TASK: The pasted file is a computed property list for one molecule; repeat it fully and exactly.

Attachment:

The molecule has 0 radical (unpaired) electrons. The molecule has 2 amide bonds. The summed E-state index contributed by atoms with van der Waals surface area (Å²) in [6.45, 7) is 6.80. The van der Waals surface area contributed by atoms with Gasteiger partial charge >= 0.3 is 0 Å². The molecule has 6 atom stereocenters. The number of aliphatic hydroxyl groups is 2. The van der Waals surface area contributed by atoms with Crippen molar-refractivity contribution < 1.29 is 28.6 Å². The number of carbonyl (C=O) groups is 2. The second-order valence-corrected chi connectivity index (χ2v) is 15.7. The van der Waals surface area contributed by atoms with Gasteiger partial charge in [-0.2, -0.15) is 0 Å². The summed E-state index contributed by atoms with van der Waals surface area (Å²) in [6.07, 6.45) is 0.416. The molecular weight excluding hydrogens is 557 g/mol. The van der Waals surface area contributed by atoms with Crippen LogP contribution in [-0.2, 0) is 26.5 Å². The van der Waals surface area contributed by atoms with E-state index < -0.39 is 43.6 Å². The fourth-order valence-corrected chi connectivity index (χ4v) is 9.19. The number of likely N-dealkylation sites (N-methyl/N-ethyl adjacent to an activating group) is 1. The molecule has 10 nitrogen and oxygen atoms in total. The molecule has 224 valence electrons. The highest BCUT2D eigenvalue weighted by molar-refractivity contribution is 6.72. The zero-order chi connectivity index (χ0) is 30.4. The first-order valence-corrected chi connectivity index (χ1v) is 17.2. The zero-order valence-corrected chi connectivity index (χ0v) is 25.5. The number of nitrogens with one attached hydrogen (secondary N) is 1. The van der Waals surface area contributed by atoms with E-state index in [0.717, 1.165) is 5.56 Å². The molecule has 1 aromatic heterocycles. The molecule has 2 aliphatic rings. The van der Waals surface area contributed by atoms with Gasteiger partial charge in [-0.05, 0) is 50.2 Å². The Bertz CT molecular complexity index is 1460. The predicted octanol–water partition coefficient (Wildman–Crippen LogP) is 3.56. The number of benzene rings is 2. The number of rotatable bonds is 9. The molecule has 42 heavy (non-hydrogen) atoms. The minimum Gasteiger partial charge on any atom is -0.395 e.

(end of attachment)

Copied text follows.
The molecule has 0 radical (unpaired) electrons. The molecule has 2 amide bonds. The summed E-state index contributed by atoms with van der Waals surface area (Å²) in [6.45, 7) is 6.80. The van der Waals surface area contributed by atoms with Gasteiger partial charge >= 0.3 is 0 Å². The molecule has 6 atom stereocenters. The number of aliphatic hydroxyl groups is 2. The van der Waals surface area contributed by atoms with Crippen molar-refractivity contribution < 1.29 is 28.6 Å². The number of carbonyl (C=O) groups is 2. The second-order valence-corrected chi connectivity index (χ2v) is 15.7. The van der Waals surface area contributed by atoms with Gasteiger partial charge in [-0.2, -0.15) is 0 Å². The summed E-state index contributed by atoms with van der Waals surface area (Å²) in [6.07, 6.45) is 0.416. The molecular weight excluding hydrogens is 557 g/mol. The van der Waals surface area contributed by atoms with Crippen LogP contribution in [-0.2, 0) is 26.5 Å². The van der Waals surface area contributed by atoms with E-state index < -0.39 is 43.6 Å². The fourth-order valence-corrected chi connectivity index (χ4v) is 9.19. The number of likely N-dealkylation sites (N-methyl/N-ethyl adjacent to an activating group) is 1. The molecule has 10 nitrogen and oxygen atoms in total. The molecule has 224 valence electrons. The highest BCUT2D eigenvalue weighted by molar-refractivity contribution is 6.72. The zero-order chi connectivity index (χ0) is 30.4. The first-order valence-corrected chi connectivity index (χ1v) is 17.2. The zero-order valence-corrected chi connectivity index (χ0v) is 25.5. The number of nitrogens with one attached hydrogen (secondary N) is 1. The van der Waals surface area contributed by atoms with E-state index in [0.717, 1.165) is 5.56 Å². The molecule has 1 aromatic heterocycles. The molecule has 2 aliphatic rings. The van der Waals surface area contributed by atoms with Gasteiger partial charge in [-0.05, 0) is 50.2 Å². The Bertz CT molecular complexity index is 1460. The predicted octanol–water partition coefficient (Wildman–Crippen LogP) is 3.56. The number of benzene rings is 2. The number of rotatable bonds is 9. The molecule has 42 heavy (non-hydrogen) atoms. The minimum Gasteiger partial charge on any atom is -0.395 e.